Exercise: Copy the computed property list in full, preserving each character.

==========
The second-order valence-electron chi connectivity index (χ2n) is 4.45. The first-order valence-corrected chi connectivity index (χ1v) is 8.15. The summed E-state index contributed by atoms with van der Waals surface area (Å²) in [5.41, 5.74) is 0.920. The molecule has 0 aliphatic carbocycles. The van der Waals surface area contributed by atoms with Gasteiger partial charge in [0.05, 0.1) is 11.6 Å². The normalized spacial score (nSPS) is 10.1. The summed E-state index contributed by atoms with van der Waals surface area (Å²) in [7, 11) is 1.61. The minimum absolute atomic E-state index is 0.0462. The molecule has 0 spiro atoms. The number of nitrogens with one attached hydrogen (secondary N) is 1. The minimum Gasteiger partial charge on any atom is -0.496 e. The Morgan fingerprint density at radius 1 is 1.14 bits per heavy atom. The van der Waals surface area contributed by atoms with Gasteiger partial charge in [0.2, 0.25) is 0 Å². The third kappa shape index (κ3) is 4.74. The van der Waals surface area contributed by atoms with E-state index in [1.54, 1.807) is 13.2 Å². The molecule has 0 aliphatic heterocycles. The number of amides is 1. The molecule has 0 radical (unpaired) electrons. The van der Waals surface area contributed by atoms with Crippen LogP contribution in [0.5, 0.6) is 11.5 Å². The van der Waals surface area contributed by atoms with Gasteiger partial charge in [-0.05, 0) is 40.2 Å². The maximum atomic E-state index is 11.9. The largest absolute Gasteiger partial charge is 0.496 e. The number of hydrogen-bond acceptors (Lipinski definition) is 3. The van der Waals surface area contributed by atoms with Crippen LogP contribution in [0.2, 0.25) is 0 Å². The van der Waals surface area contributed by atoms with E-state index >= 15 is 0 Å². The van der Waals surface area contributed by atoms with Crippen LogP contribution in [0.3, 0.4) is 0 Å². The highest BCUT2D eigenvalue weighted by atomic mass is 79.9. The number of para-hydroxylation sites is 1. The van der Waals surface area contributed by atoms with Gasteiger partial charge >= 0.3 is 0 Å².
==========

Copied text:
The second-order valence-electron chi connectivity index (χ2n) is 4.45. The first-order valence-corrected chi connectivity index (χ1v) is 8.15. The summed E-state index contributed by atoms with van der Waals surface area (Å²) in [5.41, 5.74) is 0.920. The molecule has 0 aliphatic carbocycles. The van der Waals surface area contributed by atoms with Gasteiger partial charge in [0.05, 0.1) is 11.6 Å². The normalized spacial score (nSPS) is 10.1. The summed E-state index contributed by atoms with van der Waals surface area (Å²) in [7, 11) is 1.61. The minimum absolute atomic E-state index is 0.0462. The molecule has 0 spiro atoms. The number of nitrogens with one attached hydrogen (secondary N) is 1. The minimum Gasteiger partial charge on any atom is -0.496 e. The Morgan fingerprint density at radius 1 is 1.14 bits per heavy atom. The van der Waals surface area contributed by atoms with Gasteiger partial charge in [0.2, 0.25) is 0 Å². The third kappa shape index (κ3) is 4.74. The van der Waals surface area contributed by atoms with E-state index in [1.54, 1.807) is 13.2 Å². The molecule has 0 aliphatic heterocycles. The number of amides is 1. The molecule has 0 radical (unpaired) electrons. The van der Waals surface area contributed by atoms with Crippen LogP contribution in [0.5, 0.6) is 11.5 Å². The van der Waals surface area contributed by atoms with Gasteiger partial charge in [-0.05, 0) is 40.2 Å². The maximum atomic E-state index is 11.9. The largest absolute Gasteiger partial charge is 0.496 e. The number of hydrogen-bond acceptors (Lipinski definition) is 3. The van der Waals surface area contributed by atoms with Crippen LogP contribution in [0.2, 0.25) is 0 Å². The van der Waals surface area contributed by atoms with E-state index >= 15 is 0 Å². The van der Waals surface area contributed by atoms with Crippen LogP contribution in [0.3, 0.4) is 0 Å². The highest BCUT2D eigenvalue weighted by atomic mass is 79.9. The number of para-hydroxylation sites is 1. The van der Waals surface area contributed by atoms with Gasteiger partial charge >= 0.3 is 0 Å².